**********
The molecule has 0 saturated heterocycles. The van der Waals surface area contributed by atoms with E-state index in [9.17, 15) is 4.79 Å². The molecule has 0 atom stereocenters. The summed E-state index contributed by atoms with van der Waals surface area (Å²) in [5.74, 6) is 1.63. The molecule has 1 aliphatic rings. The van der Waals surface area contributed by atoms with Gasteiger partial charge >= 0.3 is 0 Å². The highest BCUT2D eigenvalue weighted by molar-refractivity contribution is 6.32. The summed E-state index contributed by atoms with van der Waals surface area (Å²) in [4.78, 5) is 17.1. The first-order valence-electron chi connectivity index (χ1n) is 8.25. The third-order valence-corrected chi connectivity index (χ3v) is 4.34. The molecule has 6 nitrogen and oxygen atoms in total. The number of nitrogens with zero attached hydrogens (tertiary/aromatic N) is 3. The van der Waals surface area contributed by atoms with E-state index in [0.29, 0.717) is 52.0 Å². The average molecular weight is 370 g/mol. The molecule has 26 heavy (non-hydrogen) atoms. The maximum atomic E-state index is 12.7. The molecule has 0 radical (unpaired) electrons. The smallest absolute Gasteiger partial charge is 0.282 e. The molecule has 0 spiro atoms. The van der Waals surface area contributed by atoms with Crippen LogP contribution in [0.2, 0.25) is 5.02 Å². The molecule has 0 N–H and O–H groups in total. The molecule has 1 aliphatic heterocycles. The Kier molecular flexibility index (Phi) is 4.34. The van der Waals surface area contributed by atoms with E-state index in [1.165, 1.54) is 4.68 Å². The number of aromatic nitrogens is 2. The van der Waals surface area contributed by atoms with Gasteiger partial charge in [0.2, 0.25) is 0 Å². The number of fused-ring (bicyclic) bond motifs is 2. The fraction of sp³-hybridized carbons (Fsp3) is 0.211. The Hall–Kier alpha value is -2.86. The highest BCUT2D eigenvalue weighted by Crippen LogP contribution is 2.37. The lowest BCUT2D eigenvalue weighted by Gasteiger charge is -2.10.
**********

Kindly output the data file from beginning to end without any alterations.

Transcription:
The molecule has 0 saturated heterocycles. The van der Waals surface area contributed by atoms with E-state index in [9.17, 15) is 4.79 Å². The molecule has 0 atom stereocenters. The summed E-state index contributed by atoms with van der Waals surface area (Å²) in [5.74, 6) is 1.63. The molecule has 1 aliphatic rings. The van der Waals surface area contributed by atoms with Gasteiger partial charge >= 0.3 is 0 Å². The highest BCUT2D eigenvalue weighted by molar-refractivity contribution is 6.32. The summed E-state index contributed by atoms with van der Waals surface area (Å²) in [4.78, 5) is 17.1. The first-order valence-electron chi connectivity index (χ1n) is 8.25. The third-order valence-corrected chi connectivity index (χ3v) is 4.34. The molecule has 6 nitrogen and oxygen atoms in total. The number of nitrogens with zero attached hydrogens (tertiary/aromatic N) is 3. The van der Waals surface area contributed by atoms with E-state index in [0.29, 0.717) is 52.0 Å². The average molecular weight is 370 g/mol. The molecule has 26 heavy (non-hydrogen) atoms. The maximum atomic E-state index is 12.7. The molecule has 0 radical (unpaired) electrons. The smallest absolute Gasteiger partial charge is 0.282 e. The molecule has 0 spiro atoms. The van der Waals surface area contributed by atoms with Crippen LogP contribution in [0.2, 0.25) is 5.02 Å². The molecule has 0 N–H and O–H groups in total. The molecule has 1 aliphatic heterocycles. The Kier molecular flexibility index (Phi) is 4.34. The van der Waals surface area contributed by atoms with E-state index in [1.165, 1.54) is 4.68 Å². The number of aromatic nitrogens is 2. The van der Waals surface area contributed by atoms with Gasteiger partial charge in [0.2, 0.25) is 0 Å². The number of fused-ring (bicyclic) bond motifs is 2. The fraction of sp³-hybridized carbons (Fsp3) is 0.211. The Hall–Kier alpha value is -2.86. The highest BCUT2D eigenvalue weighted by Crippen LogP contribution is 2.37. The lowest BCUT2D eigenvalue weighted by Gasteiger charge is -2.10.